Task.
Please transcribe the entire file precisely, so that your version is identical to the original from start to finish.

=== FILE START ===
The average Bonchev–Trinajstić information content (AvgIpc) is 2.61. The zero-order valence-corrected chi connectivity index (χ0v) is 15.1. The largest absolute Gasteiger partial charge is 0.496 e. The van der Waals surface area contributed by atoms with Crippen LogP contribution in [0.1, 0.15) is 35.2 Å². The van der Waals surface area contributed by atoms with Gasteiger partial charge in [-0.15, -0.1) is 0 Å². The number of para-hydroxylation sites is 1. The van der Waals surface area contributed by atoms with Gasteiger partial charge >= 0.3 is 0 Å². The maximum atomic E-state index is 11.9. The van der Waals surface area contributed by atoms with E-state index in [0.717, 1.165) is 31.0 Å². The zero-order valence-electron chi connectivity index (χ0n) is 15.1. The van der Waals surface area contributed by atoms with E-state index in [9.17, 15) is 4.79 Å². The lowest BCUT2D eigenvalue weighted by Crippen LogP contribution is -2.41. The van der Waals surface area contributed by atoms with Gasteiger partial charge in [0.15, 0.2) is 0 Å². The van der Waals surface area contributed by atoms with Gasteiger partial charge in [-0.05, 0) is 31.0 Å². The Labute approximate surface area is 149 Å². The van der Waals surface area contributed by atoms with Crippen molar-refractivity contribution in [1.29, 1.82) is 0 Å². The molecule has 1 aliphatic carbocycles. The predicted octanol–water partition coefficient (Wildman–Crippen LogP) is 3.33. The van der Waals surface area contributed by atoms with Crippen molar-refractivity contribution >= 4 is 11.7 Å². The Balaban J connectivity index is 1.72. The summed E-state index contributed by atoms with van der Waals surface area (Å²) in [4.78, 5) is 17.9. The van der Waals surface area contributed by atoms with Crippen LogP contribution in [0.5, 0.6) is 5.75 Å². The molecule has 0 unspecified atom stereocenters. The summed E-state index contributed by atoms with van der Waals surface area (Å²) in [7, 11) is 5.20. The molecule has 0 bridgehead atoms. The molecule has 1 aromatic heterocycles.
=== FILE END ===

The average Bonchev–Trinajstić information content (AvgIpc) is 2.61. The zero-order valence-corrected chi connectivity index (χ0v) is 15.1. The largest absolute Gasteiger partial charge is 0.496 e. The van der Waals surface area contributed by atoms with Crippen LogP contribution in [0.1, 0.15) is 35.2 Å². The van der Waals surface area contributed by atoms with Gasteiger partial charge in [-0.15, -0.1) is 0 Å². The number of para-hydroxylation sites is 1. The van der Waals surface area contributed by atoms with Gasteiger partial charge >= 0.3 is 0 Å². The maximum atomic E-state index is 11.9. The van der Waals surface area contributed by atoms with E-state index in [0.717, 1.165) is 31.0 Å². The zero-order valence-electron chi connectivity index (χ0n) is 15.1. The van der Waals surface area contributed by atoms with E-state index in [9.17, 15) is 4.79 Å². The lowest BCUT2D eigenvalue weighted by Crippen LogP contribution is -2.41. The van der Waals surface area contributed by atoms with Gasteiger partial charge in [0.15, 0.2) is 0 Å². The van der Waals surface area contributed by atoms with Gasteiger partial charge in [-0.05, 0) is 31.0 Å². The Labute approximate surface area is 149 Å². The van der Waals surface area contributed by atoms with Crippen molar-refractivity contribution in [1.29, 1.82) is 0 Å². The molecule has 1 aliphatic carbocycles. The predicted octanol–water partition coefficient (Wildman–Crippen LogP) is 3.33. The van der Waals surface area contributed by atoms with Crippen molar-refractivity contribution >= 4 is 11.7 Å². The Balaban J connectivity index is 1.72. The summed E-state index contributed by atoms with van der Waals surface area (Å²) in [4.78, 5) is 17.9. The van der Waals surface area contributed by atoms with Crippen LogP contribution in [0.5, 0.6) is 5.75 Å². The molecule has 0 unspecified atom stereocenters. The summed E-state index contributed by atoms with van der Waals surface area (Å²) in [7, 11) is 5.20. The molecule has 0 bridgehead atoms. The molecule has 1 aromatic heterocycles.